I think what I loved most about this book, though, is the way it reminded me of my own years as a little girl. Granted, I wasn't a queen before I turned a year old, I wasn't engaged at age four, and I didn't live in a palace, but the questions and wonderings, the angst and worries, the friendships and secrets that I guess must be a universal little-girl thing came through much more strongly in this book than in other books in this series - for me, anyway. I felt like I could identify with Mary much more closely than I have with many of the other characters showcased by this series. Who knows? Maybe it's because we share the same name. : )
Regardless, I thoroughly enjoyed this book and as always, any installment in The Royal Diaries series would make a great way to supplement any historical study. These books have a wonderful way of connecting the dots, so to speak, between historical characters and events that we don't always realize go together. If you haven't read The Royal Diaries series, you should start. ASAP. ; )


"Tyndale: The Man Who Gave God an English Voice"

Author: David Teems
Genre: History/Biography
Publisher: Thomas Nelson

Growing up in a Christian home, I've heard about William Tyndale all my life, about how he translated the Bible into English even though it was against the law and how eventually he was burned at the stake for it. But I'd never done any in-depth study on his life or work until I read this book.
In Tyndale, David Teems has done a beautifully artistic job of not only recounting the events of William Tyndale's life and work as a translator, but also of bringing to light the impact Tyndale had on the English language itself.
This book is not written in the typical 'date-event, date-event' format of most biographies. Instead, he focuses more on one particular idea or aspect or implication of Tyndale's work or mindset at a time. As a result I occasionally found myself getting confused about what was happening when, where, and to whom, but the handy time line in the back of the book made it easy to clear up my confusion. Over all, I found the format of the book refreshing and engaging.
In addition to the time line, the book has several other appendices containing bibliographies, words and phrases that Tyndale contributed to English, and more. The appendices are well worth reading for extra information and insight.
My favorite part of this book was the way in which it didn't just focus solely on William Tyndale and what he was doing when; it did a beautiful job making the connections between people and events all over Europe during the Reformation. Even if something didn't necessarily apply directly to William Tyndale, if it applied to the Reformation Tyndale was a part of, or contributed to events that pertained to him, the author explained it and went into detail regarding its impact and effect. After reading this book I feel like I have ten times the understanding of the Reformation as I did before.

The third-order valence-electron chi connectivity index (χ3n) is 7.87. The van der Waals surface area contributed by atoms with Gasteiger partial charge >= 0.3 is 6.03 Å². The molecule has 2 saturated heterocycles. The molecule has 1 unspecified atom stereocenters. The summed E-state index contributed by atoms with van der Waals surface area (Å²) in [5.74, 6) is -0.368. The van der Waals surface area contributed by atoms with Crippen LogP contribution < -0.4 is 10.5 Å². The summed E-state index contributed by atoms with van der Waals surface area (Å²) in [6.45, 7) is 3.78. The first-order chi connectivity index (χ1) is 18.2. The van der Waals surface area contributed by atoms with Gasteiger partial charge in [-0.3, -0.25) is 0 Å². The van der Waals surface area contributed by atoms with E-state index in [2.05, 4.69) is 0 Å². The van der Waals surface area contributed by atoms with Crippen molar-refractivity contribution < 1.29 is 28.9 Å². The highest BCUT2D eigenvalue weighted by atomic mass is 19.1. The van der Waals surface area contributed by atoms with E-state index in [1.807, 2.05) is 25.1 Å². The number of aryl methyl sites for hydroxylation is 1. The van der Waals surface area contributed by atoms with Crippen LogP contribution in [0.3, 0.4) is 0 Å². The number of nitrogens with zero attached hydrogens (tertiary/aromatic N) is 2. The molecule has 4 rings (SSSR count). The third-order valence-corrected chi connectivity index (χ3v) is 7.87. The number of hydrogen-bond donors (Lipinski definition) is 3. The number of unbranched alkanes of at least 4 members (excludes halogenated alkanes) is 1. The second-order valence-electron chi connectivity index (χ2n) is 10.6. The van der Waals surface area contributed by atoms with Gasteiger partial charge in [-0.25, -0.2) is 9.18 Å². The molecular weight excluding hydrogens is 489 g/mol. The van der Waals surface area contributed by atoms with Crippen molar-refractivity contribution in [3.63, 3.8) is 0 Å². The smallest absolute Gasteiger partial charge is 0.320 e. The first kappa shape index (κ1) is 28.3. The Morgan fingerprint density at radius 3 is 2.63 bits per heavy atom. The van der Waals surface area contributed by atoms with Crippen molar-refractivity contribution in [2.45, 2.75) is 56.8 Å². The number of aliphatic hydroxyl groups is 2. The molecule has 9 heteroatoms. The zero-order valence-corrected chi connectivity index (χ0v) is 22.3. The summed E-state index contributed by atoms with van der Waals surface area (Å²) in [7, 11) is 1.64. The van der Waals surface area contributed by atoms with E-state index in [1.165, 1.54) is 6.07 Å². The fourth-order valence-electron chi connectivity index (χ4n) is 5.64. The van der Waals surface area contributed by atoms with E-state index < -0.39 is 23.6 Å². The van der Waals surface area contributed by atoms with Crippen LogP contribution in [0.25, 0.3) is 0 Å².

I had to take this book slowly (it took me several days to get through it) simply because of the enormous amounts of information presented and the time it took to process all of the historical connections and applications the author delivered. But it was absolutely worth the effort. Tyndale is a book that will be staying in my collection for a long, long time.

I received this book free of charge from the publisher in exchange for my review. I was not required to write a favorable review, however. My opinions are entirely my own.


'Dragons: Legend and Lore of Dinosaurs'

Author(s): Bodie Hodge, Laura Welch
Genre: Non-fiction, Historical
Publisher: Master Books

This book is a relatively new release from Answers in Genesis, and I have a piece of advice for all of you: buy it! Besides being a great resource for Creationist Christians, Dragons is a fabulous book for fantasy writers. What could be a better addition to a fantasy writer's library than a book of real-life facts about real-life dragons?
Have you ever noticed that dragon lore in ancient cultures is a world-wide phenomenon? How about the fact that certain creatures described in the Bible and even depicted in cave drawings bear striking resemblance to our vision of dragons? This book will take you on a thrilling journey through those ancient legends and stories. It includes translations of ancient writings from all over the world, Biblical descriptions of dragons and dinosaurs, legends of dragons that have been passed down for centuries, and even some surprisingly modern eyewitness accounts of dragon encounters.
Besides the store of exciting information it contains, just reading the book is an adventure in and of itself. Every page boasts gorgeous artwork as well as fold-out panels, hidden doors within the pages themselves, and pockets with stories and pictures tucked inside. The book demands a re-read - you may not catch everything the first time through!